Back To Top

Bulgaria supports Europeanization of once-Balkanized Southeastern Europe

“Supporting the European perspective for the interconnectivity of the Western Balkans and their integration into the European Union was a strategic priority of our presidency.”

Nearly 30 years after a process of geopolitical fragmentation in Southeastern Europe, Bulgaria has supported the region’s “Europeanization” to align it closer to the democratic and prosperous European Union, according to Bulgaria’s top envoy to Korea.

Bulgaria assumed the presidency of the Council of the European Union in the first half of this year. Sofia has sought to bring the Western Balkans -- which have been riven by past conflict and ethnic and religious division, and generally lag behind most of Europe economically -- into the EU’s fold under the presidency.

“Supporting the European perspective for the interconnectivity of the Western Balkans and their integration into the European Union was a strategic priority of our presidency,” Ambassador Petar Andonov said at a reception last week where Bulgarian deputy minister of economy, Lachezar Borisov, participated. 

“Our objectives were to reconfirm the EU’s perspective for the region and to launch concrete and visible initiatives to improve its physical and human connectivity for the benefits of all European citizens and businesses.”

Bulgarian Ambassador to Korea Petar Andonov (center) (Korean Culture Association)
Bulgarian Ambassador to Korea Petar Andonov (center) (Korean Culture Association)

Besides EU member Croatia, the Western Balkans comprise Albania, Bosnia and Herzegovina, Kosovo, Montenegro, Macedonia and Serbia.

During the presidency that lasted from Jan. 1 through June 30, Bulgaria worked on four priorities.

The first was ensuring sustained economic growth and social cohesion by empowering and educating younger generations through initiatives such as the Erasmus Plus program. Secondly, Bulgaria worked to enhance Europe’s security and stability and better manage migration by reforming the European common asylum system, and by improving the interoperability of information systems and databases to better counter terrorism and control borders.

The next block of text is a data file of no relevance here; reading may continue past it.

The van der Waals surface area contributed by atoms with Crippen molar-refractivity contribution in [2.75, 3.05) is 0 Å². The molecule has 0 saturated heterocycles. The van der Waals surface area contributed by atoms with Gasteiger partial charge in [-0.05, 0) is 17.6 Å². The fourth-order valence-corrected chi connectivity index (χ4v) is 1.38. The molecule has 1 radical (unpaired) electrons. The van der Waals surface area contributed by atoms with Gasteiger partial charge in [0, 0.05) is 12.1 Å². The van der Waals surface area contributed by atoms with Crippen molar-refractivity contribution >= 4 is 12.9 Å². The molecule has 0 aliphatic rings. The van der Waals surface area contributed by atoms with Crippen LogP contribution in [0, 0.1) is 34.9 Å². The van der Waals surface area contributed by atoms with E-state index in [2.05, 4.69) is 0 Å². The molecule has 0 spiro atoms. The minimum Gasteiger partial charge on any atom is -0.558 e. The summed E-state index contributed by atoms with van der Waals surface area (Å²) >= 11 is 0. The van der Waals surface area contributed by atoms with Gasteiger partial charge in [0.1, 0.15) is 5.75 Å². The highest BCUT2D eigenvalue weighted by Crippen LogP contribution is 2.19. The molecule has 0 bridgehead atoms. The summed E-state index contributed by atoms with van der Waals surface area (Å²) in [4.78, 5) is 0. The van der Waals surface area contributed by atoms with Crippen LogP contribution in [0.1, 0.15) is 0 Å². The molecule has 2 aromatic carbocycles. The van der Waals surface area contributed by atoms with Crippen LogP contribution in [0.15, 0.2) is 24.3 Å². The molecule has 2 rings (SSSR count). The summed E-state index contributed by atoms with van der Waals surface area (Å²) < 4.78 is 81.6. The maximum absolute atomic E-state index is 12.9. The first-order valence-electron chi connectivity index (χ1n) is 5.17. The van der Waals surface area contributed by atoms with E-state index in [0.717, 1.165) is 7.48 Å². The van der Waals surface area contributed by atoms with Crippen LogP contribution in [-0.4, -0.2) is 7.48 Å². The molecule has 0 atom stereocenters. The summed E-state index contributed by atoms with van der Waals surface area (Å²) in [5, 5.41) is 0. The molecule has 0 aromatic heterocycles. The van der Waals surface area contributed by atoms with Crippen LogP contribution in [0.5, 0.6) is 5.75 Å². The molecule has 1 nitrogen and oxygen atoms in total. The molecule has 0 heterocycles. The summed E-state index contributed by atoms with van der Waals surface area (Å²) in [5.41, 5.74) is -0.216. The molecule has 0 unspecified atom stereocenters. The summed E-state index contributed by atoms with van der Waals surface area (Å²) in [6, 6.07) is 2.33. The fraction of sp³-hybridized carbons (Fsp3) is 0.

Thirdly, the country sought to represent the interests of Western Balkan nations and augment their connectivity with other EU member states encompassing transport, energy, education, security and digital infrastructure. The last priority was paving the way for the digital economy by developing the European Digital Single Market and improving access to innovation and links between learning and employment.

“Our presidency was both a great honor and responsibility. Our goal was to respond to the real needs of European citizens, and turn challenges into opportunities,” said Borisov, adding Bulgaria strove for a “secure, stable and solidary Europe.”

Turning to relations with Korea, he added that Sofia regarded Seoul its strategic partner in Asia. Bulgaria’s potential as part of the vast EU market and Korea’s outstanding economic achievements created favorable conditions for strengthening their bilateral relations, he pointed out. “In today’s globalized world, when distances mean less and communication technologies allow us to stay connected, I believe it is our responsibility to explore our potential no matter where we are in the world.”